Maverick Life

PODCAST REVIEW

A must-listen: Pulitzer Prize-winning podcasts

A must-listen: Pulitzer Prize-winning podcasts
Markus Spiske for Unsplash

For the first year in the history of the coveted award, ‘Audio Reporting’ has been included as a category in the Pulitzer Prize. This week, the shows that shone.

This American Life has won the inaugural Pulitzer Prize for Audio Reporting, with White Lies from NPR and Radiotopia’s Ear Hustle as finalists. In this week’s edition, we look at three shows that not only mark this historic moment, but also show the extraordinary work being done in the medium.

Episode 688: The Out Crowd – Staff of This American Life with Molly O’Toole (Los Angeles Times) and Emily Green (freelancer, Vice News)

Length: 66 minutes

Listen on: Apple Podcasts, Spotify, Pocket Casts or any other podcast app or streaming service

If you’ve heard about one podcast, it’s likely to be this one. This American Life is a mainstay of the podcast landscape, with over 700 episodes and successful spinoffs like Serial (often credited with jump-starting the podcast trend and widespread appeal) and S-Town (profiled in last week’s podcast review). 

It’s no surprise then, that this giant in the industry would win the first ever Pulitzer Prize for audio reporting. The episode that took home the top honours, The Out Crowd is made up of a prologue and two acts detailing the effects of Donald Trump’s “Remain in Mexico” asylum policy. By mixing different perspectives, the episode manages to do a masterful job of foregrounding the full humanity of each character featured, all personally affected by Trump’s anti-immigration policies. 

In the span of just over an hour, you’ll hear from asylum-seekers in a makeshift refugee camp on the Mexico-US border; the US asylum officers whose jobs it is to decide who gets sent back to Mexico and finally, kidnappers terrorising those trapped in the refugee camp. The intimacy of the audio medium combined with stellar investigative reporting drives home the human cost of these policies. A poignant podcast that won’t leave you indifferent.

***

White Lies – Andrew Beck Grace, Chip Brantley, Graham Smith, Nicole Beemsterboer and Robert Little (NPR)

White Lies

Length: Seven episodes, one hour each

Listen on: Apple Podcasts, Spotify, Pocket Casts or any other podcast app or streaming service

White Lies is a gripping series about an unresolved Civil Rights era murder. In 1965, the Rev James Reeb travelled from his home in Boston to stand in solidarity with civil rights activists in Selma, Alabama, only to be murdered by white segregationists when he got there. To this day, no one has been held accountable for his murder.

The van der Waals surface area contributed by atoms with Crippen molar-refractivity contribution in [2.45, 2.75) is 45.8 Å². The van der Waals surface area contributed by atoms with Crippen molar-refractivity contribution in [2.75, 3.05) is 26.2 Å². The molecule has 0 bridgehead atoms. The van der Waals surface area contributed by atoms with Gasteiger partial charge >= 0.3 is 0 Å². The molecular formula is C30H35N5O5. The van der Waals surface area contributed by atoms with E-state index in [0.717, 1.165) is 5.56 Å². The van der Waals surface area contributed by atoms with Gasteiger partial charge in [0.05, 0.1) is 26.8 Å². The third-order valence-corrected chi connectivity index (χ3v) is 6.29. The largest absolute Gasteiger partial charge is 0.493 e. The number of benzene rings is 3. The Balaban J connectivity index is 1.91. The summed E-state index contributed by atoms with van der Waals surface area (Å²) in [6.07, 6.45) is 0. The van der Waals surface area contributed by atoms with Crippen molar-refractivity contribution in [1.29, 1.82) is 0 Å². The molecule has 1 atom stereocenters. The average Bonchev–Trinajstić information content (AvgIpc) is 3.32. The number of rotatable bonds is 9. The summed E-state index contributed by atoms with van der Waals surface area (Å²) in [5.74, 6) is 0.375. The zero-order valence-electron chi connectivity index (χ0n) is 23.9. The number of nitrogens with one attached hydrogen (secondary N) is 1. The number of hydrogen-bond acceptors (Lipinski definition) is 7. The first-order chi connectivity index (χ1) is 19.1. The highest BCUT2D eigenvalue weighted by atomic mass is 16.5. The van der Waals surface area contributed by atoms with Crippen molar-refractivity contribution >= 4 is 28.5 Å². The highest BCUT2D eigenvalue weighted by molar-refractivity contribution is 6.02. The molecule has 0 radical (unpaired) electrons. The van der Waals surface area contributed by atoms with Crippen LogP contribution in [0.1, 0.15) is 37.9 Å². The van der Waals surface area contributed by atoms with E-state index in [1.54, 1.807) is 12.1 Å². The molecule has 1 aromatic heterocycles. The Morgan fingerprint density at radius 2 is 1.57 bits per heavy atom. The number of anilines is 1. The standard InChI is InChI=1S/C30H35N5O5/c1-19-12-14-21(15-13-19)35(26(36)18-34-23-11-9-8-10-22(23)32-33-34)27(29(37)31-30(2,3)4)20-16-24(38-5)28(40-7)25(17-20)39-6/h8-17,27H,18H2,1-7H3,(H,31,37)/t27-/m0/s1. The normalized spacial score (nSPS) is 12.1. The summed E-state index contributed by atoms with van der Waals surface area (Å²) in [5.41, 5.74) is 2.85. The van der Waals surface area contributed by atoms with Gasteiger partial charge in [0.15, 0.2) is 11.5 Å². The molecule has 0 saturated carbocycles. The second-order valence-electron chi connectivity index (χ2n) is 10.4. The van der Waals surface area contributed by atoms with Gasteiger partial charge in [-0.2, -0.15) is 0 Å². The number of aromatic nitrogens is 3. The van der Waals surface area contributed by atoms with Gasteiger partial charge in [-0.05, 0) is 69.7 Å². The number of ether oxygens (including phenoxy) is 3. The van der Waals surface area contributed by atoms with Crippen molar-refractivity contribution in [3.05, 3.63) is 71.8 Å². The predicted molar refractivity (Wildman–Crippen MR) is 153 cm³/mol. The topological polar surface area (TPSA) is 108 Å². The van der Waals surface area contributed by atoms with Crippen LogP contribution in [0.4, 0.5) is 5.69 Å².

More than 50 years later, two journalists from Alabama reinvestigate the murder and unearth the lies that protected the perpetrators from justice. This is a story about pervasive racism and justice deferred, one that is all too familiar to South Africans. 

In episode 7, Joanne Bland, who marched from Selma to Montgomery on Bloody Sunday at age 11 asks, “How can you tell us to move on?” Later in the episode, she says, “When you talk about reconciliation, you have to talk about a way to distribute the power. And nobody wants to give up any power.” 

This is a story about how the injustice of the past continues to haunt the present. It’s a story about America, but it resonates in South Africa, where many perpetrators of apartheid-era crimes have never been held to account.

***

Ear Hustle: Season 4 – Nigel Poor, Earlonne Woods and Rahsaan Thomas (Radiotopia)

Length: 10 episodes, 30-45 minutes each

Listen on: Apple Podcasts, Spotify, Pocket Casts or any other podcast app or streaming service

When Ear Hustle burst onto the scene in 2017, it was the first of its kind. A podcast made by prisoners inside San Quentin State Prison in California. The show takes you inside the walls and into the lives of those who are incarcerated and recently released. Not only do you get to listen in on stories from life behind bars, but you also hear the soundscape of prison life. What does an impromptu talent show sound like in prison? How do you say goodnight to fellow prisoners? What kind of music is made inside prison walls? 

The stories mingle with the sounds of the place, presenting portraits of people and the walls that confine them. In season 4, the show’s co-host, Earlonne Woods, has just been released from San Quentin. This development brings a new dimension to the show – what is it like to reintegrate into society after serving time? 

Ear Hustle bridges the divides between those on the inside and those on the outside. It is bursting with humanity and humour.  Season 4 continues to be as surprising and delightful as previous seasons, while not shying away from the tough questions about the US prison system.

If you’re wondering how to listen to these audio gems, local podcast organisation, Sound Africa, has prepared a handy guide to show you how.

Happy listening! DM/ML

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